There are two types of people in the world: those that divide the world in two types of people and those that don’t. — Anon
Do you start a buying decision based on Quality or Price?
There is a continuum between the extremes where individuals tend to sort themselves over time. It’s hard to exist at the extremes. Someone only interested in quality does have to eventually live within a budget. Those only interested in price have to accept that they need a minimum level of quality or are just wasting their money.
It’s entirely up to you where you feel most comfortable ,given your own situation, and it’s fine to be at one extreme or the other at times. However, to be a successful business person, you need to understand these polar opposites exist, and it takes different approaches to capture people that lean heavily on one side or the other.
Does Apple Sell on Price?
This hit me on the 10th anniversary of the iPhone last month.I was sitting in an old fashion seminar: a guy in the front of the room, with a flip chart, seeking group participation. One of my fellow classmates went on a little rant about how business is all about price. If you want to win at business, you need to offer the best price…price…price…price.
I finally had to object, using Apple as a case in point. Apple never discusses price until right before it’s time for a customer to actually shell out money. Go to an Apple Store. There are no prices displayed.Apple never offers sales. They never clear inventory at the end of the year. They may reduce the price of an older product (slightly) when an upgrade is announced, but it’s never a “give-away” price. They enforce this through out their sales channel: no retailer can offer Apple products at a discount.
Somehow, Apple has defied this guys advice and managed to become the largest (non-resource extraction, non-financial services) company on the planet. It makes it obvious to me there are other ways to grow your business than just offering the best price.
Apple Fan Boy
I also noted that the above classmate sported an Android phone and a lesser-known brand of a Windows-capable machine. Windows and Android are often offered on systems that are sold on price.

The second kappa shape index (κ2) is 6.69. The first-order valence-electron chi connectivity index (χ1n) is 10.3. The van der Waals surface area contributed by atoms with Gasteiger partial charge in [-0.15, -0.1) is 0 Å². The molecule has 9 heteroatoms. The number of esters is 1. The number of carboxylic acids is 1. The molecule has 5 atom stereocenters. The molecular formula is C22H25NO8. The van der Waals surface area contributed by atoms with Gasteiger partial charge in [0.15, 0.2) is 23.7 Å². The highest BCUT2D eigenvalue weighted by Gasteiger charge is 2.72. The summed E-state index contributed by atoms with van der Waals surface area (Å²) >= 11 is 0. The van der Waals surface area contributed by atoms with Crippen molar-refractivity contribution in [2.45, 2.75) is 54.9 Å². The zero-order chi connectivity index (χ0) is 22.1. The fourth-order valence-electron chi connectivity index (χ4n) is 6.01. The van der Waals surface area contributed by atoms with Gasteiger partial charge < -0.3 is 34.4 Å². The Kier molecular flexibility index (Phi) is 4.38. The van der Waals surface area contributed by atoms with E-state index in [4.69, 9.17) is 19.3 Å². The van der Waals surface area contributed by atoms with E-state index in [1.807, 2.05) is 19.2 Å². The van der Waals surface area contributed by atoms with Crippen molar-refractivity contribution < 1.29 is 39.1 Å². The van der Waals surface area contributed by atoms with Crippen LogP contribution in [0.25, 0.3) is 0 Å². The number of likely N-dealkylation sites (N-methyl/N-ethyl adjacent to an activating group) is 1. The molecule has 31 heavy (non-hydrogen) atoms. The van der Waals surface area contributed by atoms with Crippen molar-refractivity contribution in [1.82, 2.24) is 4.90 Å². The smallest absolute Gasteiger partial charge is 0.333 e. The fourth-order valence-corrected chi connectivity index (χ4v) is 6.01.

Apple, on the other hand, sells on quality, which breeds loyalty. I’m an Apple fanboy. I haven’t gone crazy on all their products,but I did buy an original Mac back in 1984 and stood in line 10 years ago to buy iPhones the day they were first released. It was a happy day when I was finally able to bring my Mac to work. I’ve managed to make my living largely in the Apple ecosystem for the last 10 years, which sweetens the deal.
However, the iPhone and other Apple products lose market share every year (Remember Apple has more cash reserves then the US Government). But they still don’t try to convince everyone on the planet to choose quality over price.
Know Your Market
I develop apps for iOS and Android. I’m often asked which is better, which should be done first, or if they really need an Android(or iOS) app. The answer is to know your market.
Even really large companies like IBM, Apple, Microsoft, don’t go for all platforms, a better place to start is to discover your niche.Figure out if they’re a quality or price kind of crowd. Provide the solution that appeals to them without a lot of explaining.
Do the research. Ask your market a few predictive questions then ask if they’re Android or iOS?